With support from the National Lottery Heritage Fund, the People's Postcode Lottery, the Environment Agency, InvestSK and Lincolnshire Cooperative, our ambition is to reconnect local people with the River Witham in Grantham and its natural and built industrial heritage.
The River Witham rises just south of Grantham at South Witham. The name "Witham" seems to be extremely old, apparently predating Anglo-Saxon, Roman, and even Celtic influence, the meaning is not known. Over recent centuries, and particularly the last 100 years, the once naturally meandering river channel of the Witham has been straightened, deepened, widened, impounded and embanked as part of fluvial engineering schemes designed to reduce flood risk and improve land drainage. These modifications, together with catchment land management practices, have contributed to a decline in river corridor habitat quality in the catchment.
The river runs through the centre of Grantham and is heavily modified in sections. It does however, run through both Wyndham and Dysart Park, giving local people the opportunity to access and enjoy a riverside setting. LRT were part of a partnership project to improve a 100 metre stretch of the river, benefitting the river habitat and park users' experience. The work here improved the way the River Witham flows, enhancing wetland habitats and creating a more natural river environment for people to get closer to and enjoy. The Project also included the installation of some recycled plastic decking enabling safe access for the public to get closer to the river and explore its wildlife.
Along with other changes, man-made barriers in the Witham have significantly reduced the number of eels in river. Eels used to represent more than 50% of the standing fish biomass in the UK, and are an essential part of a balanced riverine ecology, acting as both predator and prey for some notable species, such as otters and kingfishers. Eels are now a red list endangered species. By enabling passage and providing opportunities for engagement we hope to improve the prospects of this amazing but little understood fish. We will give school children the opportunity to learn about the amazing life cycle of eels, their importance for rivers and provide the chance for selected schools to care for some elvers (young eels) in fish tanks for a short period of time. We also aim to have a tank in a location accessible to the public to widen the community engagement.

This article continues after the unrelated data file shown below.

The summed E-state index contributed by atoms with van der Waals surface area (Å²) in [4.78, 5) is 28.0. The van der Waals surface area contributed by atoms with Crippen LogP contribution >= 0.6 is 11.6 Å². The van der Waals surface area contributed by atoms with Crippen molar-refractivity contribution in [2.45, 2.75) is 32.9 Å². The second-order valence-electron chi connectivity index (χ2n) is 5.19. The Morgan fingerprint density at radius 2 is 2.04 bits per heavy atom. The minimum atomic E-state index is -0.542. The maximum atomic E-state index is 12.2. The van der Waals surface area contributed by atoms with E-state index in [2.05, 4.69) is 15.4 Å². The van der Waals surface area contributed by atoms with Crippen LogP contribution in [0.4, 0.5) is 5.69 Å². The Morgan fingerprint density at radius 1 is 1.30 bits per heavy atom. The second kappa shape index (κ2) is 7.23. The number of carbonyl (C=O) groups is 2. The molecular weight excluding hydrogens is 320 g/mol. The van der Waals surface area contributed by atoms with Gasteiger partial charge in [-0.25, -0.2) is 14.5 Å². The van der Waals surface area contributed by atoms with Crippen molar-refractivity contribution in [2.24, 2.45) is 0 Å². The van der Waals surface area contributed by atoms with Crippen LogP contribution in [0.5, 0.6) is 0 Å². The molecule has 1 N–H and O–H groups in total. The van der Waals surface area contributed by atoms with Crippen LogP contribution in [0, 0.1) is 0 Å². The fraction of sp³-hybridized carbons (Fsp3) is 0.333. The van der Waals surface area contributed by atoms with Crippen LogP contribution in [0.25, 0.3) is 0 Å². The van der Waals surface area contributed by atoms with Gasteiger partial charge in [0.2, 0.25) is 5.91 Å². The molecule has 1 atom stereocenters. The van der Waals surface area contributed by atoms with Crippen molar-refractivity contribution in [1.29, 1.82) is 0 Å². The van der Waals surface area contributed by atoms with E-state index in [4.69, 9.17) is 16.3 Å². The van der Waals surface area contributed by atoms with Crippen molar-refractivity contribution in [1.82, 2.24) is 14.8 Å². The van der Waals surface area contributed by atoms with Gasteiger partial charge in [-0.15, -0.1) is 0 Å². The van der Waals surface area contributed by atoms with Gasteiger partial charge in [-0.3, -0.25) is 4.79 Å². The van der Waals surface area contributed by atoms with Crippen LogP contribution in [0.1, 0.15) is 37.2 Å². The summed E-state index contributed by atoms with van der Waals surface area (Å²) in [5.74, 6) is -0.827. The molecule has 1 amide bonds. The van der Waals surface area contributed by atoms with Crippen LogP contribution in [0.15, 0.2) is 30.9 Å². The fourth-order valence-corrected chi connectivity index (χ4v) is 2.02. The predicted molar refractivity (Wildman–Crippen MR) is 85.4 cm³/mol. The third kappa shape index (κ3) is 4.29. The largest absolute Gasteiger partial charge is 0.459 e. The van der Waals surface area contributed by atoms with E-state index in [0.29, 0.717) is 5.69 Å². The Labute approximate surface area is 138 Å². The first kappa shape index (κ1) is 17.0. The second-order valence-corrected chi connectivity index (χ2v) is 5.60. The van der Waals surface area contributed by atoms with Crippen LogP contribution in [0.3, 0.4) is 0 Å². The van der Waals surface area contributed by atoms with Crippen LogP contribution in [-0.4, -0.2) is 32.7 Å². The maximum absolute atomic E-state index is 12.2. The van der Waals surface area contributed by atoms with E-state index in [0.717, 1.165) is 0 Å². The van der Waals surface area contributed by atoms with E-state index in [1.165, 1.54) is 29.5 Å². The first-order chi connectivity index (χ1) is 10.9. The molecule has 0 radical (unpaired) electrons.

A project officer will oversee the project and work with volunteers and local people to facilitate the activities. We will provide opportunities for people to gain an understanding of their river heritage. In particular focusing on the use of water to power mills in the past, and looking at how it affects the river ecology today. This may include guided walks, interpretation or active family fun days.
By installing a first fish pass in Queen Elizabeth Park, more fish and eels will have access to larger stretches of the river, allowing them more opportunity to fulfil their natural lifecycles. We are also installing habitat features alongside Dysart Park to improve the way the river flows and improve biodiversity in this section.
If you would like to be a part of the project please email firstname.lastname@example.org
© 2019 Lincolshire Rivers Trust